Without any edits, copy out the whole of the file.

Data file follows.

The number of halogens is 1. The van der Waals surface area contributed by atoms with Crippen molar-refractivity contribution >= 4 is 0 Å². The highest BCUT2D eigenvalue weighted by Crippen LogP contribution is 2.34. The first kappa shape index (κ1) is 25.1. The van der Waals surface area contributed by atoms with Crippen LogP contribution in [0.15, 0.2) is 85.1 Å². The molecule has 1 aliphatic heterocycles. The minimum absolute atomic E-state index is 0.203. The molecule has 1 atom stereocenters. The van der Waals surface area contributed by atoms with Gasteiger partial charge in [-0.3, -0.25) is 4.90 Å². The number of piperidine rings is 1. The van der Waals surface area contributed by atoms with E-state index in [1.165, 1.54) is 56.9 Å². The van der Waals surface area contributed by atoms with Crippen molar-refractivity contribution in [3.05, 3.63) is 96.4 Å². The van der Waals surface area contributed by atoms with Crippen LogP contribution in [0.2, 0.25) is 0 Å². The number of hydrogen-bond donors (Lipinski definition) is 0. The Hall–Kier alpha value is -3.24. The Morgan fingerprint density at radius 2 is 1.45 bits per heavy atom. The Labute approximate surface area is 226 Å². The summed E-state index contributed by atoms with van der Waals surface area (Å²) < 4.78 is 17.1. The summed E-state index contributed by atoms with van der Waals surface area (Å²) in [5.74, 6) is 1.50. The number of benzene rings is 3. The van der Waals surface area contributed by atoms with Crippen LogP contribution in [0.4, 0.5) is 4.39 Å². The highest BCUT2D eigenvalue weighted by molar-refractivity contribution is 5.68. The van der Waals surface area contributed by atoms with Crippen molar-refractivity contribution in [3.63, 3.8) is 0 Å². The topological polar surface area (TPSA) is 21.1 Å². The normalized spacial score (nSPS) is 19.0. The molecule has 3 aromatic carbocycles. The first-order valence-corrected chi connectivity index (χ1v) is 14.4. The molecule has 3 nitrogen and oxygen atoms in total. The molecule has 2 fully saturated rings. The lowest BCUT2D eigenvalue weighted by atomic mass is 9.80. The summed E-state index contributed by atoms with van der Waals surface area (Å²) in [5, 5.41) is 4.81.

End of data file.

The number of halogens is 1. The van der Waals surface area contributed by atoms with Crippen molar-refractivity contribution >= 4 is 0 Å². The highest BCUT2D eigenvalue weighted by Crippen LogP contribution is 2.34. The first kappa shape index (κ1) is 25.1. The van der Waals surface area contributed by atoms with Crippen LogP contribution in [0.15, 0.2) is 85.1 Å². The molecule has 1 aliphatic heterocycles. The minimum absolute atomic E-state index is 0.203. The molecule has 1 atom stereocenters. The van der Waals surface area contributed by atoms with Gasteiger partial charge in [-0.3, -0.25) is 4.90 Å². The number of piperidine rings is 1. The van der Waals surface area contributed by atoms with E-state index in [1.165, 1.54) is 56.9 Å². The van der Waals surface area contributed by atoms with Crippen molar-refractivity contribution in [3.05, 3.63) is 96.4 Å². The van der Waals surface area contributed by atoms with Crippen LogP contribution in [0.2, 0.25) is 0 Å². The number of hydrogen-bond donors (Lipinski definition) is 0. The Hall–Kier alpha value is -3.24. The Morgan fingerprint density at radius 2 is 1.45 bits per heavy atom. The Labute approximate surface area is 226 Å². The summed E-state index contributed by atoms with van der Waals surface area (Å²) < 4.78 is 17.1. The summed E-state index contributed by atoms with van der Waals surface area (Å²) in [5.74, 6) is 1.50. The number of benzene rings is 3. The van der Waals surface area contributed by atoms with Crippen LogP contribution in [0.4, 0.5) is 4.39 Å². The highest BCUT2D eigenvalue weighted by molar-refractivity contribution is 5.68. The van der Waals surface area contributed by atoms with Crippen molar-refractivity contribution in [3.63, 3.8) is 0 Å². The topological polar surface area (TPSA) is 21.1 Å². The normalized spacial score (nSPS) is 19.0. The molecule has 3 aromatic carbocycles. The first-order valence-corrected chi connectivity index (χ1v) is 14.4. The molecule has 3 nitrogen and oxygen atoms in total. The molecule has 2 fully saturated rings. The lowest BCUT2D eigenvalue weighted by atomic mass is 9.80. The summed E-state index contributed by atoms with van der Waals surface area (Å²) in [5, 5.41) is 4.81.